Nthing, liquor yes because taking it across state lines is technically bootlegging (I don't know if there is a threshold built in to the law for personal use, but if there is it's likely set pretty low), retail goods not likely.

A lot of use tax audits/violations occur when businesses buy significant items like furnishings or large quantities of supplies and don't pay tax (either because they're buying out of state or they mis-use their reseller licenses to buy things they're using, not selling). Auditors can come in, look at stuff that's in the office or warehouse, ask to see invoices where the things were bought. If no sales tax, and it's not something that's being resold in inventory, bazinga. An auditor can sometimes generate a 5-digit tax bill that way, and auditing is like everything else; it's based on revenue generated for the work put in.

It's really about impossible to audit consumers for this kind of thing. It would be a lot of work for little return, and would anger voters. Badly.
posted by randomkeystrike at 2:24 PM on September 25, 2012

I work in sales and use tax, and was an auditor back in the day.

I have been told by the state of Missouri that they'll sit at the border and watch for delivery trucks to prove out of state businesses are doing work inside the state. This was directed at businesses, not consumers.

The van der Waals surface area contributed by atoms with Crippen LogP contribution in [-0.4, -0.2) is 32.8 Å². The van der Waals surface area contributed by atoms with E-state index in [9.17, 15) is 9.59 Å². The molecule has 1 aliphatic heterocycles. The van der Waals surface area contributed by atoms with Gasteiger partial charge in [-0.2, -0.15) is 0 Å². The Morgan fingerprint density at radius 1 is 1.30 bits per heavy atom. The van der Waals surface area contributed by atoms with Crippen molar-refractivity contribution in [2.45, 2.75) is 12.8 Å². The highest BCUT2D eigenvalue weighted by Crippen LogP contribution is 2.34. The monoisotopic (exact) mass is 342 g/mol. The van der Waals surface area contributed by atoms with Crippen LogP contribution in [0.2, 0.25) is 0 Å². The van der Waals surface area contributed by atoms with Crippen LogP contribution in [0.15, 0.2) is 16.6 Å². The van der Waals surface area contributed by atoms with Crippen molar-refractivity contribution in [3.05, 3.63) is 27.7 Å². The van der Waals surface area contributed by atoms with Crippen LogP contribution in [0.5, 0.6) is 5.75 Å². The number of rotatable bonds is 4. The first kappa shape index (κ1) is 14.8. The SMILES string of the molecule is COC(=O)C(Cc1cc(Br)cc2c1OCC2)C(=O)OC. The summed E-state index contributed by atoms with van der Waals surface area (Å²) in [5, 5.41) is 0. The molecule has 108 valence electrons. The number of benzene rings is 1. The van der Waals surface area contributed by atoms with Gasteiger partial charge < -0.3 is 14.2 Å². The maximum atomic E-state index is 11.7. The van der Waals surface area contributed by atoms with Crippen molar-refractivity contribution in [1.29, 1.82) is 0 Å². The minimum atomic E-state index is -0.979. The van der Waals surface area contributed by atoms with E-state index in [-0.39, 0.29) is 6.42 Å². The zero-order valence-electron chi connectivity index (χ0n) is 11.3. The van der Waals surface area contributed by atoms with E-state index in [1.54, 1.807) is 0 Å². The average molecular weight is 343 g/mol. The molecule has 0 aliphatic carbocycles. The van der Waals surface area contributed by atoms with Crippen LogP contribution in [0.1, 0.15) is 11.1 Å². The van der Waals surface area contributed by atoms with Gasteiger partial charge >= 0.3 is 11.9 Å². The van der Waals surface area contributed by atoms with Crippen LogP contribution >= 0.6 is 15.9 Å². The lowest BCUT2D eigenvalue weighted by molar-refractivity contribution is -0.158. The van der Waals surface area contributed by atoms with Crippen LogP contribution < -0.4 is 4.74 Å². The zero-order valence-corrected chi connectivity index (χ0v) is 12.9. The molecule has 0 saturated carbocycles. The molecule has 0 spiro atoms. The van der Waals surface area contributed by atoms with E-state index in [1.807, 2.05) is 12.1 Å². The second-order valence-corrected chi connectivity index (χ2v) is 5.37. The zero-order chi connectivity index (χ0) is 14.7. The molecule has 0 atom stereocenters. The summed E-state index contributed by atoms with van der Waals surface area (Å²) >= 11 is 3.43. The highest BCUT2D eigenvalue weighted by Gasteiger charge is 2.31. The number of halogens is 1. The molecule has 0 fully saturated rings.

For New York, I have read of fraud related to jewelry sales. The jeweler offers to ship an empty box to Jersey, and since it's an out of state sale, 'Voila! No tax!" Typically the business would pay the evaded taxes, but the liability is joint. So if a company went under, the state might send a tax bill to consumers.

Consumer sales tax evasion is a huge problem. We're talking billions in lost state revenue. If the Department of Revenue could get the DMV to work with them (a bit if), I can imagine the state testing a small program. But given the intense manpower required, and the likely return, it doesn't seem likely. The consumer could say someone borrowed their car. They don't have the receipt. The administrative costs of pursuing these tax bills would very high, and the voluntary response rate is likely very low. They're better off pursuing these companies. The states are very close to changing the nexus requirements, which would force these large companies to charge the correct sales tax online and out of state.

A more likely scenario which I've also seen is a bogus tax bill. For corporations, someone will send a registration for "supplementary sales registration" or something. And many businesses pay it without checking the veracity. It's hard to keep up with the registration requirements, and if it's only 200 dollars it's better to be safe than fined. I can imagine someone doing a similar scam for voluntary use tax bills.
posted by politikitty at 2:31 PM on September 25, 2012 [1 favorite]

Just to counter asnider, states are already trying to get access to these records. But current federal law protects these big businesses. It is possible that Congress will change the law, or a Supreme Court case could redefine these protections. But currently the State of New York is already aggressively trying to get at these records and can't.
posted by politikitty at 2:34 PM on September 25, 2012